No draft in NBA history has come with this much uncertainty.
We don’t know who’ll be the top pick, or even for sure when it’ll be — already pushed back by coronavirus from June to October to Nov. 18, for now.
A lot can change with the Draft Combine starting Monday, but here is how The Post sees the 2020 NBA Draft playing out:
1. Minnesota Timberwolves | Anthony Edwards, SG, Georgia
Though there is no generational talent in this comparatively weak draft, there is a feeling Edwards will go first. The 6-foot-5 wing is an explosive scorer (19.1 ppg), can catch and shoot, and putting him with Karl-Anthony Towns and D’Angelo Russell gives Minnesota a high-powered offense, albeit shaky defense.
2. Golden State Warriors | LaMelo Ball, PG, Illawarra Hawks
The Warriors could move this pick for a veteran star and immediately get back into contention. But if they hold it, Ball — the only other likely contender for the top spot — could be the call. A 6-foot-7 passer who spent last year in Australia, he’d fit in seamlessly with Steph Curry and Klay Thompson.
3. Charlotte Hornets | James Wiseman, C, Memphis
If Wiseman gets past Golden State — or whoever trades into the No. 2 spot — he may not slide past Charlotte. A skilled 7-footer with plus athleticism could pair with Devonte’ Graham and jump-start the arduous rebuild that started the moment they lost Kemba Walker.
4. Chicago Bulls | Deni Avdija, SF, Maccabi Tel Aviv
If Ball is there for new coach Billy Donovan, expect the Bulls to scoop him up. But if not, expect them to make Avdija the first Israeli lottery pick. He’s 6-9 but plays more like a guard and won’t clash with big man Lauri Markkanen.
5. Cleveland Cavaliers | Obi Toppin, SF/PF, Dayton
With opinions split on Toppin, he could go as high as third or fall all the way to the Suns at No. 10. The athletic 6-9 big man was the National Player of the Year and will make the Cavs a nice stretch-four.
6. Atlanta Hawks | Onyeka Okongwu, PF/C, USC
What Atlanta really needs is a 3-point threat, but they’ll pick up that outside shooting in free agency and go with best available on draft night. That could end up being the long-armed 6-9 big man, who can both roll to and protect the rim, while ably backing up both center Clint Capela and power forward John Collins.
7. Detroit Pistons | Tyrese Haliburton, PG/SG, Iowa State
At 6-foot-5 with good length on the defensive end and a great stroke on the other (41.9 percent from 3-point range at Iowa State), Haliburton can help the Pistons start to solve their long-standing woes in the backcourt.
8. New York Knicks | Isaac Okoro, F, Auburn
With Haliburton likely to be gone, let’s give the Knicks credit and assume they don’t insist on reaching for a point guard and wisely take the best player left on their board. If Toppin isn’t an option to add to their collection of power forwards, the 6-6 Okoro is a work in progress offensively who can already guard 2’s, 3’s and even small 4’s.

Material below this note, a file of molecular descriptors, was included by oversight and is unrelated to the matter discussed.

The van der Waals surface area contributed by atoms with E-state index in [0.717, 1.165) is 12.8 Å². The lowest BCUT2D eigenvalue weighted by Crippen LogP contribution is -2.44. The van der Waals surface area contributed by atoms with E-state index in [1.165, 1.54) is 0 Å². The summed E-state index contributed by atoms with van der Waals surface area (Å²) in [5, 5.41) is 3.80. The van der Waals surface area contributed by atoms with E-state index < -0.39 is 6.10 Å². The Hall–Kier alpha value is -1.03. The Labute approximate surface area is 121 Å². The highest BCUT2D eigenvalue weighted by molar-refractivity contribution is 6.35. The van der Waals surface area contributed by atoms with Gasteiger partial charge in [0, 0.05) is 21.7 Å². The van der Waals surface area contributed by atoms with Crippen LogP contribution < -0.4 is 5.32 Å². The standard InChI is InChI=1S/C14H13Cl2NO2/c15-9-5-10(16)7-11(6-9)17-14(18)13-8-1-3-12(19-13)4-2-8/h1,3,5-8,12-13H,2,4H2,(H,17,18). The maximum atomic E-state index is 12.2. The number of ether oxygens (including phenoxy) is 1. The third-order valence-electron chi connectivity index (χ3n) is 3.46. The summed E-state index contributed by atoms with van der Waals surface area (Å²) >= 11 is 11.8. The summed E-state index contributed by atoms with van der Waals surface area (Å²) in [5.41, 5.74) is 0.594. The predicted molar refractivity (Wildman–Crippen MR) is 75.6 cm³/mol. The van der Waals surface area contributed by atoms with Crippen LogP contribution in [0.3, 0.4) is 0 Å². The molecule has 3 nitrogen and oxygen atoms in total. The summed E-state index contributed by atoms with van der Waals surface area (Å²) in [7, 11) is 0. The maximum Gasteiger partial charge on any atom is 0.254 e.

9. Washington Wizards | Killian Hayes, G, Ulm
Born in the U.S., raised in France and playing in Germany, the 6-5 Hayes can be eased into action in Washington. Bradley Beal and John Wall will handle the backcourt as the young lefty playmaker learns the ropes and hones his jumper.
10. Phoenix Suns | Devin Vassell, G/F, Florida St.
The 6-foot-7 Vassell could easily go a pick earlier to Washington. But if the versatile shooter slips to the Suns, they’ll gladly snap up the Seminole. Another explosive wing to throw in mix with Devin Booker? Yes, please.
11. San Antonio Spurs | Aaron Nesmith, F, Vanderbilt
The NBA is about shooters now, and the 6-6 Nesmith could be the best in this draft. He averaged 23 points and hit 52.2 percent from deep before getting hurt in January. He can score off catch-and-shoot, even off the bounce, and help as the Spurs retool.
12. Sacramento Kings | Patrick Williams, SF, Florida State
Another FSU wing, he’s an underwhelming, raw offensive player. But based on upside, the freshman has all the physical tools to be a stellar defender. And at just 19, the youngest player in the draft has lots of room for growth.
13. New Orleans Pelicans | Saddiq Bey, G/F, Villanova
At 6-foot-8, he’s the 3-and-D prototype teams are searching for. He can grow with Zion Williamson, Brandon Ingram and Lonzo Ball, and do the defending at multiple spots that 36-year-old sniper JJ Redick no longer can.
14. Boston Celtics | Precious Achiuwa, PF, Memphis
Despite a dearth of offensive moves, the defensive-minded forward’s athleticism allowed him to be the only freshman to average a double-double. The 6-9 Bronx native falls to the Eastern Conference finalist Celtics as the wealthy get wealthier.
19. Brooklyn Nets | RJ Hampton, G, New Zealand Breakers
The Nets often look internationally, and at potential lottery picks who slide. The 6-6 American teen playing in New Zealand is both. He’s explosive, attacks the rim and runs forever — well enough that he can learn to defend. If he’s not there, TCU’s stocky 6-5 Desmond Bane (44.2 from deep) could be a fit.
27: New York Knicks | Isaiah Stewart, C, Washington
Yes, Mitchell Robinson is a solid young piece. But Stewart is a tough, high-motor big who would give the Knicks a younger, cheaper alternative to Bobby Portis (25) and Taj Gibson (35), who are on team options for a combined $26 million.
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